Spyware, Viruses, & Security forum


rpcnetp.exe .dll?

by Gerardo_U / May 31, 2011 6:01 PM PDT

So I noticed I have this process that runs usualy when I turn on my laptop. It's not something I've had before (had laptop for several years). It's not flagged by Norton 360 nor Ad-Aware. After looking it up, I read that it can be malware or a laptop recovery process by Absolute, but I don't even have a 'trial' offer installed, nor any other of their security software and I'm usually very carefull about accidentally installing malware. Also, I just reformatted about a month ago so there are very few things I've installed so far. So my question is, how can I properly identify what this process is and get rid of it either way? Before I just reformat again, I'd like some feedback if possible since it seems that its installed in the BIOS and will just reinstall after the reformat.
Thank You.
Toshiba Satellite A135-S4467
Windows Vista 32 Home Premium

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Clarification Request
by Kees_B Forum moderator / May 31, 2011 6:08 PM PDT
In reply to: rpcnetp.exe .dll?

Locate that file in Windows Explorer, right click>properties and tell us:
1. The folder where you found it.
2. What it tells you on the Version tab of the properties.


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No version, disappearing files
by Gerardo_U / June 1, 2011 1:40 AM PDT
In reply to: ..

Located at C:\Windows\System32, the details tab has the version information blank, as is everything else, the file size, for both the exe and dll is 17kb. To clarify, the process runs for a few moments at startup that I've noticed, I've kept task manager open for extended periods of time but havent seen it run at other times. Also, when I started this thread, I found the file by going into the 'open file location' option of the task manager, but when I went into the directory to search for the version number, both files had disappeared. So I restarted, and sure enough the process ran again, and both files were there again, this time I actually saw the exe file just disappear from the directory just after I looked for the version number.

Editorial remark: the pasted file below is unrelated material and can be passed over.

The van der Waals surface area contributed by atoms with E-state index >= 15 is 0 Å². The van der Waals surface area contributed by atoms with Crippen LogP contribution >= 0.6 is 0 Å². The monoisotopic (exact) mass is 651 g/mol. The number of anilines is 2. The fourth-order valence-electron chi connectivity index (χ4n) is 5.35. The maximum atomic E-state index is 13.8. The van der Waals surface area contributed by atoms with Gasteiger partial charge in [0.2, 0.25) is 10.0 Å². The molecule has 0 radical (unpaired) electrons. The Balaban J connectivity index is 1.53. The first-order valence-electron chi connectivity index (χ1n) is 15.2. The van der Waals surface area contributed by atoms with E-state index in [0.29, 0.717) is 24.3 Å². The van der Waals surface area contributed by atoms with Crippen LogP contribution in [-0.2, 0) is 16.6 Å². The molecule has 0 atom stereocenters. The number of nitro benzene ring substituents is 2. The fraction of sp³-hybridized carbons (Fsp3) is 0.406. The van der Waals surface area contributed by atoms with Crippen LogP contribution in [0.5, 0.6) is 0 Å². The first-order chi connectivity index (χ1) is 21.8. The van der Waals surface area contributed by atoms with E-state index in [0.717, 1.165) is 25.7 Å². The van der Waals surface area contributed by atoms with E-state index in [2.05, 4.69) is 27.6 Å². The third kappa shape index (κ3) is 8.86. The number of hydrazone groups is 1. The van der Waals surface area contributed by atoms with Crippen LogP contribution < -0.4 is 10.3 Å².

All Answers

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rpcnetp.exe and rpcnetp.dll
by Carol~ Forum moderator / June 1, 2011 2:05 AM PDT
In reply to: rpcnetp.exe .dll?


According to a Toshiba Support Bulletin, the repcnetp.dll is part of your Toshiba models' Lojack application, which is manufactured by Absolute.

From Toshiba :

The files rpcnetp.exe and rpcnetp.dll may be incorrectly identified as indicating a 'Trojan' virus, by anti-virus software.

Several computer manufacturers, including Toshiba, have received reports that virus protection software may report these files to be a Trojan virus. Warnings about these files may be safely ignored. The files are not part of a virus, they are part of Absolute Software's Lojack application.

Hope this helps..

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Activated or not Lojack invades privacy of all laptop owners
by bkimz / February 17, 2012 9:42 AM PST

According to Absolute Software, the developers of Computrace, aka Lojack for laptops, the application file rpcnetp.exe will only be downloaded from Computrace AFTER the owner has actually activated Lojack for Laptops protection. It is not supposed to be placed on your laptop normally. The dates of online user questions about finding the application ' rpcnetp.exe ' on Toshiba laptops all seem to commence around the middle of 2011. If you purchased a Toshiba laptop after the middle of 2011 it may be that Toshiba is mistakenly installing these applications.